Background: Prolonged over-consumption of a high-fat diet (HFD) commonly leads to obesity and insulin resistance. However, even 3 days of HFD consumption has been linked to inflammation within the key homeostatic brain region, the hypothalamus. Methods: Mice were fed either a low-fat diet (LFD) or HFD containing 10% or 60% (Kcal) respectively from fat for 3 days. Mice were weighed, food intake measured and glucose tolerance calculated using intraperitoneal glucose tolerance tests (IPGTT). Proteomic analysis was carried out to determine if hypothalamic proteins were changed by a HFD. The direct effects of dietary fatty acids on mitochondrial morphology and on one of the proteins most changed by a HFD, dihydropyrimidinase-related protein 2 (DRP-2) a microtubule-associated protein which regulates microtubule dynamics, were also tested in mHypoE-N42 (N42) neuronal cells challenged with palmitic acid (PA) and oleic acid (OA). Results: Mice on the HFD, as expected, showed increased adiposity and glucose intolerance. Hypothalamic proteomic analysis revealed changes in 104 spots after 3 days on HFD, which, when identified by LC/MS/MS, were found to represent 78 proteins mainly associated with cytoskeleton and synaptic plasticity, stress response, glucose metabolism and mitochondrial function. Over half of the changed proteins have also been reported to be changed in neurodegenerative conditions such as Alzheimer's disease. Also,in N42 neurons mitochondrial morphology and DRP-2 levels were altered by PA but not by OA. Conclusion: These results demonstrate that within 3 days, there is a relatively large effect of HFD on the hypothalamic proteome indicative of cellular stress, altered synaptic plasticity and mitochondrial function, but not inflammation. Changes in N42 cells show an effect of PA but not OA on DRP-2 and on mitochondrial morphology indicating that long-chain saturated fatty acids damage neuronal function.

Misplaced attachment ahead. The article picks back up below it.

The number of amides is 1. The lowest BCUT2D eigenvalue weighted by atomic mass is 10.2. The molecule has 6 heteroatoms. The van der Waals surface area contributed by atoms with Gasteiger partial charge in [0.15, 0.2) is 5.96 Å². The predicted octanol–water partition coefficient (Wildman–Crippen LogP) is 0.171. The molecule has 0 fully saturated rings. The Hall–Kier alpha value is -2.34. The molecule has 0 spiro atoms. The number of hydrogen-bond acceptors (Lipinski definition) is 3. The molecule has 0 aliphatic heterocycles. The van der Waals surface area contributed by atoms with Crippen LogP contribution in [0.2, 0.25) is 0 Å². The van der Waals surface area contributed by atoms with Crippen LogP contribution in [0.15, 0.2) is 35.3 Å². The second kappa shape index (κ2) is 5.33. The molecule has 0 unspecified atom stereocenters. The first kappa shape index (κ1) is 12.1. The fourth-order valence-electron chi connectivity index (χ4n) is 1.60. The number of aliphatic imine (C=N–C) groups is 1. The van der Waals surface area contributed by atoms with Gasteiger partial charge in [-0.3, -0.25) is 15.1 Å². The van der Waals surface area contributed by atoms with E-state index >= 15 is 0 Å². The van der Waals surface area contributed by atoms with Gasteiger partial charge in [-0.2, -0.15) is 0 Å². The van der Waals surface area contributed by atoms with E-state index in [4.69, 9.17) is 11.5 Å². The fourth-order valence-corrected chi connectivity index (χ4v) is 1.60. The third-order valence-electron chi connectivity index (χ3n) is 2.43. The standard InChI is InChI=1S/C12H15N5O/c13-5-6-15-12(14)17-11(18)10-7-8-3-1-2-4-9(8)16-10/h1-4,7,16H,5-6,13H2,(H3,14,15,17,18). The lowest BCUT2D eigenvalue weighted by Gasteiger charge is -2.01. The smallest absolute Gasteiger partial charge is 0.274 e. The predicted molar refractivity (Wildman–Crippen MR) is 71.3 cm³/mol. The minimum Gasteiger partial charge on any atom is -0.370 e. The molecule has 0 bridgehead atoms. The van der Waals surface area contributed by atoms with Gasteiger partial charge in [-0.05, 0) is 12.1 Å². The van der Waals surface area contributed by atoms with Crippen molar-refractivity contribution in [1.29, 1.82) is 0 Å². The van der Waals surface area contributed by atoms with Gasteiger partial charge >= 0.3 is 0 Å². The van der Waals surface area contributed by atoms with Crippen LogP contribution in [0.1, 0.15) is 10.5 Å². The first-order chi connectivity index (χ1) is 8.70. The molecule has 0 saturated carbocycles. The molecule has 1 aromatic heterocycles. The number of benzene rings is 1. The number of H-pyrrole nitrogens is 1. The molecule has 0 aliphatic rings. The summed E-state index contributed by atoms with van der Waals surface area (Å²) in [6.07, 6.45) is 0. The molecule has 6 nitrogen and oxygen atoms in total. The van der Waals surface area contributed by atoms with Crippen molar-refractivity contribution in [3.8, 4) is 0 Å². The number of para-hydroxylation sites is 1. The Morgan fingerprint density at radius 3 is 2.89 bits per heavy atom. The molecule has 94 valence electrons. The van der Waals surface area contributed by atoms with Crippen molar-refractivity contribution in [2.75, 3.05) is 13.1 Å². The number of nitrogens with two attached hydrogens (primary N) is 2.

A high-fat diet induces rapid changes in the mouse hypothalamic proteome

Sergi D.;
2019

Abstract

Background: Prolonged over-consumption of a high-fat diet (HFD) commonly leads to obesity and insulin resistance. However, even 3 days of HFD consumption has been linked to inflammation within the key homeostatic brain region, the hypothalamus. Methods: Mice were fed either a low-fat diet (LFD) or HFD containing 10% or 60% (Kcal) respectively from fat for 3 days. Mice were weighed, food intake measured and glucose tolerance calculated using intraperitoneal glucose tolerance tests (IPGTT). Proteomic analysis was carried out to determine if hypothalamic proteins were changed by a HFD. The direct effects of dietary fatty acids on mitochondrial morphology and on one of the proteins most changed by a HFD, dihydropyrimidinase-related protein 2 (DRP-2) a microtubule-associated protein which regulates microtubule dynamics, were also tested in mHypoE-N42 (N42) neuronal cells challenged with palmitic acid (PA) and oleic acid (OA). Results: Mice on the HFD, as expected, showed increased adiposity and glucose intolerance. Hypothalamic proteomic analysis revealed changes in 104 spots after 3 days on HFD, which, when identified by LC/MS/MS, were found to represent 78 proteins mainly associated with cytoskeleton and synaptic plasticity, stress response, glucose metabolism and mitochondrial function. Over half of the changed proteins have also been reported to be changed in neurodegenerative conditions such as Alzheimer's disease. Also,in N42 neurons mitochondrial morphology and DRP-2 levels were altered by PA but not by OA. Conclusion: These results demonstrate that within 3 days, there is a relatively large effect of HFD on the hypothalamic proteome indicative of cellular stress, altered synaptic plasticity and mitochondrial function, but not inflammation. Changes in N42 cells show an effect of PA but not OA on DRP-2 and on mitochondrial morphology indicating that long-chain saturated fatty acids damage neuronal function.
2019
Mclean, F. H.; Campbell, F. M.; Langston, R. F.; Sergi, D.; Resch, C.; Grant, C.; Morris, A. C.; Mayer, C. D.; Williams, L. M.
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Utilizza questo identificativo per citare o creare un link a questo documento: https://hdl.handle.net/11392/2459676
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